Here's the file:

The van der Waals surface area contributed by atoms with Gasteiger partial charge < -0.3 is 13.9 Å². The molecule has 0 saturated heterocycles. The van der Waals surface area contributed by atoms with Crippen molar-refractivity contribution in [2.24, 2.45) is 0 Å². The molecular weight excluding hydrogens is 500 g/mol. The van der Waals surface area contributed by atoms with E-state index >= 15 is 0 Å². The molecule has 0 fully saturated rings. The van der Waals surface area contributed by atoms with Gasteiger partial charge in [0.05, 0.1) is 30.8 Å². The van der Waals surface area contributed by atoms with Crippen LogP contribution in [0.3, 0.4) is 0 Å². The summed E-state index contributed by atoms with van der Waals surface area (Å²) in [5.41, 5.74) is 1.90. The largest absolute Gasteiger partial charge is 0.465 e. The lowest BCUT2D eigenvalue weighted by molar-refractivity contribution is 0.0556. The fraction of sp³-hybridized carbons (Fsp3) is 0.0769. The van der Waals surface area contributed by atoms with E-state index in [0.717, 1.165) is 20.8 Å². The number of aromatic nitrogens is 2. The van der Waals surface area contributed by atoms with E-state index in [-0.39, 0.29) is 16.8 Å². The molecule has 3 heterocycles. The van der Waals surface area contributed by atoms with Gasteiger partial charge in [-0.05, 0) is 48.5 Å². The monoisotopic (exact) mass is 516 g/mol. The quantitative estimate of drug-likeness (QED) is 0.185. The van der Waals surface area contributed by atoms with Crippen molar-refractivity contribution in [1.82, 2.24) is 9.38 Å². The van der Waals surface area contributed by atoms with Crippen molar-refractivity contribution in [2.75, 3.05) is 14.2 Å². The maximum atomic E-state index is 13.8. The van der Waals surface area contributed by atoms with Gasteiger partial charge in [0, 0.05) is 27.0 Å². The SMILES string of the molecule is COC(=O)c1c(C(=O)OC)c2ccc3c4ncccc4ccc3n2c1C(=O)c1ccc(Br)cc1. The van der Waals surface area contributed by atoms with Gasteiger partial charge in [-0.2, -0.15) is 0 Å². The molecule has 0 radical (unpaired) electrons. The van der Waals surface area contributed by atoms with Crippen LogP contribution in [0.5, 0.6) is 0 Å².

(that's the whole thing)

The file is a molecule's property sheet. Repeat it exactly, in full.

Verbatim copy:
The van der Waals surface area contributed by atoms with Gasteiger partial charge < -0.3 is 13.9 Å². The molecule has 0 saturated heterocycles. The van der Waals surface area contributed by atoms with Crippen molar-refractivity contribution in [2.24, 2.45) is 0 Å². The molecular weight excluding hydrogens is 500 g/mol. The van der Waals surface area contributed by atoms with E-state index >= 15 is 0 Å². The molecule has 0 fully saturated rings. The van der Waals surface area contributed by atoms with Gasteiger partial charge in [0.05, 0.1) is 30.8 Å². The van der Waals surface area contributed by atoms with Crippen LogP contribution in [0.3, 0.4) is 0 Å². The summed E-state index contributed by atoms with van der Waals surface area (Å²) in [5.41, 5.74) is 1.90. The largest absolute Gasteiger partial charge is 0.465 e. The lowest BCUT2D eigenvalue weighted by molar-refractivity contribution is 0.0556. The fraction of sp³-hybridized carbons (Fsp3) is 0.0769. The van der Waals surface area contributed by atoms with E-state index in [0.717, 1.165) is 20.8 Å². The number of aromatic nitrogens is 2. The van der Waals surface area contributed by atoms with E-state index in [-0.39, 0.29) is 16.8 Å². The molecule has 3 heterocycles. The van der Waals surface area contributed by atoms with Gasteiger partial charge in [-0.05, 0) is 48.5 Å². The monoisotopic (exact) mass is 516 g/mol. The quantitative estimate of drug-likeness (QED) is 0.185. The van der Waals surface area contributed by atoms with Crippen molar-refractivity contribution in [1.82, 2.24) is 9.38 Å². The van der Waals surface area contributed by atoms with Crippen molar-refractivity contribution in [2.75, 3.05) is 14.2 Å². The maximum atomic E-state index is 13.8. The van der Waals surface area contributed by atoms with Gasteiger partial charge in [0, 0.05) is 27.0 Å². The SMILES string of the molecule is COC(=O)c1c(C(=O)OC)c2ccc3c4ncccc4ccc3n2c1C(=O)c1ccc(Br)cc1. The van der Waals surface area contributed by atoms with Gasteiger partial charge in [-0.2, -0.15) is 0 Å². The molecule has 0 radical (unpaired) electrons. The van der Waals surface area contributed by atoms with Crippen LogP contribution in [0.5, 0.6) is 0 Å².